ST. LOUIS -- Just 21 years old and only one year removed from the college mound, Michael Wacha arrived at Busch Stadium last May for his Major League debut.
Wacha's ascension to the Majors came less than one year after he was selected in the 2012 First-Year Player Draft. By the end of that season, he was in Double-A. Wacha started his second year in Triple-A and two World Series starts would conclude his first season in the big leagues.
For a Cardinals organization that has put added emphasis on building from within -- to the tune of 15 current players in the Majors who have been drafted and developed by St. Louis -- that cycle is continuing.
"We understand that it does take patience, but at the same time, we make sure the players understand that we also have expectations, too," Cards director of player development Gary LaRocque said. "Different players are moving up through the system now, and we have to have them ready for the big league club on the timetable and the timeframe that fits their development. That's the challenge we go through all the time."
The Cardinals' top two picks from last year's Draft, Rob Kaminsky and Marco Gonzales, are currently ranked as the organization's No. 3 and No. 4 prospects, respectively, by MLB.com.
Gonzales, much like Wacha, was drafted out of college and has moved up the ranks quickly. The 22-year-old left-hander began the season at Class A Advanced Palm Beach, but he quickly moved up after posting a 1.43 ERA and striking out 32 hitters in 37 2/3 innings. In 27 1/3 innings at Double-A, Gonzales has struck out 32 with a 2.63 ERA.
"He started his season off after Spring Training in Palm Beach and pitched well there, and really, really showed that he was ahead of that level," LaRocque said. "He obviously earned the chance to go to the Double-A level. He's doing fine and we're pleased with where he's at in terms of getting quality innings in at the Double-A level."
Kaminsky, meanwhile, started the season in extended spring camp to work on developing command of his fastball. Kaminsky, 19, has since been moved to Class A Peoria, where he has a 1.72 ERA in 31 1/3 innings.
"He's handled it very well," LaRocque said. "As a 19-year-old in the Midwest League and to be competing for that league level is a challenge for any player. It's always a challenge for a first full-season player to do that, and he's handled it well."
If there are two areas of strength for the organization in recent years, it has been an abundance of pitching and outfielders. MLB.com's No. 2 prospect Oscar Taveras made his much-anticipated arrival in the Majors last month and No. 11 St. Louis prospect Randal Grichuk is already with the Major League club, too.
Those promotions have left No. 2 prospect Stephen Piscotty as the Cards' top Minor League outfielder. Piscotty, 23, is hitting .291 at Triple-A, with four homers, 17 doubles and 33 RBIs. Just one year ago, he moved through both Class A and Double-A in his first year playing the outfield.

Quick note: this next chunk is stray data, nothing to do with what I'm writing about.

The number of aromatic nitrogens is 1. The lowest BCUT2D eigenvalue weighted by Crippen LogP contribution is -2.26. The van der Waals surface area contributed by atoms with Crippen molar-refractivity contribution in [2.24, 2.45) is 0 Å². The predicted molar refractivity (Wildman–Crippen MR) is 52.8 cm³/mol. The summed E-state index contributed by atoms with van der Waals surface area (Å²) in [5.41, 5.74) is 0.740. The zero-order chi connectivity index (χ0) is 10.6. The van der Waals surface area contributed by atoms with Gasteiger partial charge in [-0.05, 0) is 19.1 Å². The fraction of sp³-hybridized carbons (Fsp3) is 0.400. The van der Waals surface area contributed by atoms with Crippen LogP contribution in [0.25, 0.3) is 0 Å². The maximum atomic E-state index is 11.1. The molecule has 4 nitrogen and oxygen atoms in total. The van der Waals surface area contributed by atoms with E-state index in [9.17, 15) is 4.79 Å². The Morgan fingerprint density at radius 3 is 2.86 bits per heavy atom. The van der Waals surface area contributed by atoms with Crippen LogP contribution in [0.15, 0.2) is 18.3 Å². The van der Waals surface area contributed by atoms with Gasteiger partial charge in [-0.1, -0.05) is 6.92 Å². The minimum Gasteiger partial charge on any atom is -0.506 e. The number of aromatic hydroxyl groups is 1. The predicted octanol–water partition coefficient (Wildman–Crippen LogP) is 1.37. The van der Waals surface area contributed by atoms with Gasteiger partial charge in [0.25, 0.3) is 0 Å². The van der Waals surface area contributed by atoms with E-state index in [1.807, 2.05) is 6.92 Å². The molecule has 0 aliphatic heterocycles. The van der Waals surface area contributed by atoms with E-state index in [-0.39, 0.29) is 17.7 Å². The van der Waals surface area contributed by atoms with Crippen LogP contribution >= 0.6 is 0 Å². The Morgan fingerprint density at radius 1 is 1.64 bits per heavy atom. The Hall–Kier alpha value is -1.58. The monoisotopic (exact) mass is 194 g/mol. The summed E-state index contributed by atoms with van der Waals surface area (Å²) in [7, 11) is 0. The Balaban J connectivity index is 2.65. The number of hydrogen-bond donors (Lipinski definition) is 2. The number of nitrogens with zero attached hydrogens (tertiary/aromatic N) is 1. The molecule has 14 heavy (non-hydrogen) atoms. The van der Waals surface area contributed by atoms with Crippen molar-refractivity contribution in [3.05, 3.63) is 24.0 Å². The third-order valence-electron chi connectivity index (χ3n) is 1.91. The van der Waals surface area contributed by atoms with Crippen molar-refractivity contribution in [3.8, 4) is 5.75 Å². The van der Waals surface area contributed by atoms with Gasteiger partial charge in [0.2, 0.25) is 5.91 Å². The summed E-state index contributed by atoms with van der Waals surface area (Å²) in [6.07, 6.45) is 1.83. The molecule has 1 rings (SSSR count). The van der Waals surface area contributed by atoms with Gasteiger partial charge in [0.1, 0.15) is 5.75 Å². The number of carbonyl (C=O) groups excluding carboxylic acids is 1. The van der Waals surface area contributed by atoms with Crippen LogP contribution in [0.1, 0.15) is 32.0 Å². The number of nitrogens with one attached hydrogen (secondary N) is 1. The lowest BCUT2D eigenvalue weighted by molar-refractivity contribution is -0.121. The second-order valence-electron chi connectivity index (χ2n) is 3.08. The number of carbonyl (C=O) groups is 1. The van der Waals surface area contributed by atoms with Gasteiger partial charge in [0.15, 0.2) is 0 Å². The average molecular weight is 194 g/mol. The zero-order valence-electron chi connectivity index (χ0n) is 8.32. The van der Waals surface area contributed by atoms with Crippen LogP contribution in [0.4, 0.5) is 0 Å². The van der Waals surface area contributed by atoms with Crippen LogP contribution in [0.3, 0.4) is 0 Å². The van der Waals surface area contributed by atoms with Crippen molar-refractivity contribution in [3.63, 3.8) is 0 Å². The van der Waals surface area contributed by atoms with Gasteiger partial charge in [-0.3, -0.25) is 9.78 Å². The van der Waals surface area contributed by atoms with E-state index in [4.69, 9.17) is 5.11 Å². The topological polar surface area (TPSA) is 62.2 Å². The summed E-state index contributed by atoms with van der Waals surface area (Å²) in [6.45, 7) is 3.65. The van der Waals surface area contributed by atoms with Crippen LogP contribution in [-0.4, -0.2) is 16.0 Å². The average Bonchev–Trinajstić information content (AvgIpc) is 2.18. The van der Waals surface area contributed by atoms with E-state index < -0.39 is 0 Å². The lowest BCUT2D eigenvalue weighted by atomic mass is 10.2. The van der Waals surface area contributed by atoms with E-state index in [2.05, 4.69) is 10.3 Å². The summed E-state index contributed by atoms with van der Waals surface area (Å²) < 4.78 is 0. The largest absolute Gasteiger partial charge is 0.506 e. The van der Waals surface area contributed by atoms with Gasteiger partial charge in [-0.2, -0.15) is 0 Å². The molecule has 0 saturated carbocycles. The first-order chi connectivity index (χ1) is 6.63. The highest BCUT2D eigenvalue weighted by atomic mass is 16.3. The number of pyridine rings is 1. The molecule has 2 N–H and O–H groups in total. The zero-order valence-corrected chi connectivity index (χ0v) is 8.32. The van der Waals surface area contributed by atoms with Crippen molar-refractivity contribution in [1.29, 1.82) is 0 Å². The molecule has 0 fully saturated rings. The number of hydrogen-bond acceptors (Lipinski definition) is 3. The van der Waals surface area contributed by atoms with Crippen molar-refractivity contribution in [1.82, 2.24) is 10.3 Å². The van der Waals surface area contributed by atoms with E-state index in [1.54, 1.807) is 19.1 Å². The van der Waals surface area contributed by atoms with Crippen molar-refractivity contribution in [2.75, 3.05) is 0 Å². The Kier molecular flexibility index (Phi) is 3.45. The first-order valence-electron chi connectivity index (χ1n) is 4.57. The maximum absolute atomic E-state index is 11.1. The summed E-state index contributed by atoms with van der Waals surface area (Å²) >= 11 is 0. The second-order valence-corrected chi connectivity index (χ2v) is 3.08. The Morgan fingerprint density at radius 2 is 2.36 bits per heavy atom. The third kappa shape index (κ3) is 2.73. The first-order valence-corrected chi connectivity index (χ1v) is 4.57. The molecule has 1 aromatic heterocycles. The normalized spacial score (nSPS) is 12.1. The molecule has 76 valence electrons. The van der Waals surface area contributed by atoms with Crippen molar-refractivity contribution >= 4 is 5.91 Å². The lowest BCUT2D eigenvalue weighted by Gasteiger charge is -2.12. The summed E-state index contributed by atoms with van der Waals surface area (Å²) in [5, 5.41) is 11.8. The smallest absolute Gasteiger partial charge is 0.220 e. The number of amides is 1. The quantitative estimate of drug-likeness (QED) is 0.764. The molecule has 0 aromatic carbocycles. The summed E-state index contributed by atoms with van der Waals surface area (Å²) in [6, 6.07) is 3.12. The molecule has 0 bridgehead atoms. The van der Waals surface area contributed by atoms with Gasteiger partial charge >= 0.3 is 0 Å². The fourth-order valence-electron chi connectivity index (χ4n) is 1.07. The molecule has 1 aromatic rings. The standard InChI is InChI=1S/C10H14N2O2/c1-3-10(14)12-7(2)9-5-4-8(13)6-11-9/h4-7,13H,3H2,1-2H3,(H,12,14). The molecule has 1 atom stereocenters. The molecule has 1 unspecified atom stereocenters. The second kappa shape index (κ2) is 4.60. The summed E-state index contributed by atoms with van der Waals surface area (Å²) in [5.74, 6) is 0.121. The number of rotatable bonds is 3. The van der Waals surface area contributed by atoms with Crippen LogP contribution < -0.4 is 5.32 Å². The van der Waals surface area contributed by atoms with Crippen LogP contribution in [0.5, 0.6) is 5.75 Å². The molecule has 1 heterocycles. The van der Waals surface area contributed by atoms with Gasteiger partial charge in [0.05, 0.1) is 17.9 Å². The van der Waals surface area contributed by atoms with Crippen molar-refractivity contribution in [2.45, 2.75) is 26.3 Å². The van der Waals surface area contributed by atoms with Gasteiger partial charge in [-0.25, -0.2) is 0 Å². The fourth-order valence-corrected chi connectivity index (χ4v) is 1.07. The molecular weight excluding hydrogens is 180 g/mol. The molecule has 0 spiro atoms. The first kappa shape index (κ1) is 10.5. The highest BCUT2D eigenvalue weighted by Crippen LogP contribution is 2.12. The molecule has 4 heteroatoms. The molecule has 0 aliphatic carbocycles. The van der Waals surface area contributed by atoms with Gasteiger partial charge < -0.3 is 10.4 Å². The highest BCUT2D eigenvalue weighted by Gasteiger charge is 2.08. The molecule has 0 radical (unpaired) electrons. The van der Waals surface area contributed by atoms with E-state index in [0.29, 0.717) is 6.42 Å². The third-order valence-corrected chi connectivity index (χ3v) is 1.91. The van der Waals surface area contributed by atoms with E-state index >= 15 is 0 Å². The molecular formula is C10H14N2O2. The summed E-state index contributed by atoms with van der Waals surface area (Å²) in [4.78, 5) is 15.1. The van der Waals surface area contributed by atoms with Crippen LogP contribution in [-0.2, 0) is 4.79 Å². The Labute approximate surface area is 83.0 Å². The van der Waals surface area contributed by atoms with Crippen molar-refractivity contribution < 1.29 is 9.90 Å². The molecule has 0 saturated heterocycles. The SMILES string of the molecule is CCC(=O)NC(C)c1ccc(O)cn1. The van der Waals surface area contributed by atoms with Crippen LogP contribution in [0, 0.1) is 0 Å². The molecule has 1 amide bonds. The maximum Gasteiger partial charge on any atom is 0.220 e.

"He's moved his way right through the system and done a very good job," LaRocque said. "He's accelerated at that pace and is obviously on track for a really strong year at the Triple-A level. The big thing there, what we do see is the opportunity that we wanted to give him a full season of at-bats at the highest level right now, that's Triple-A right now -- he's done well with it."
Because of the influx of outfielders at the higher levels, players like No. 6 prospect James Ramsey were sent to Double-A following Spring Training to get a sufficient number of at-bats. The 24-year-old, who will soon come off the disabled list, has hit .305 with 11 homers.
LaRocque's philosophy has been to get hitters like Ramsey at-bats, insisting that performance still gives Double-A players an opportunity to advance.
"We've proven in the past that players can move up from our Double-A and Triple-A levels," LaRocque said. "Last year, for example, we had five players play at Double-A that ended up coming in the big leagues. The most important thing is that they're getting quality at-bats on a consistent basis. It just so happens we've used our Double-A level to do that."
The cycle will continue after the Cardinals selected 42 players in the 2014 Draft. For a third straight year, that included a college pitcher, Florida State's Luke Weaver, with the top selection.
"It's very important that you place players in the right spot and very important that they have a level of success early on," LaRocque said. "We go through that together as a staff. We sit down during that process to make sure the players are placed in the right spot."
Alex Halsted is an associate reporter for MLB.com.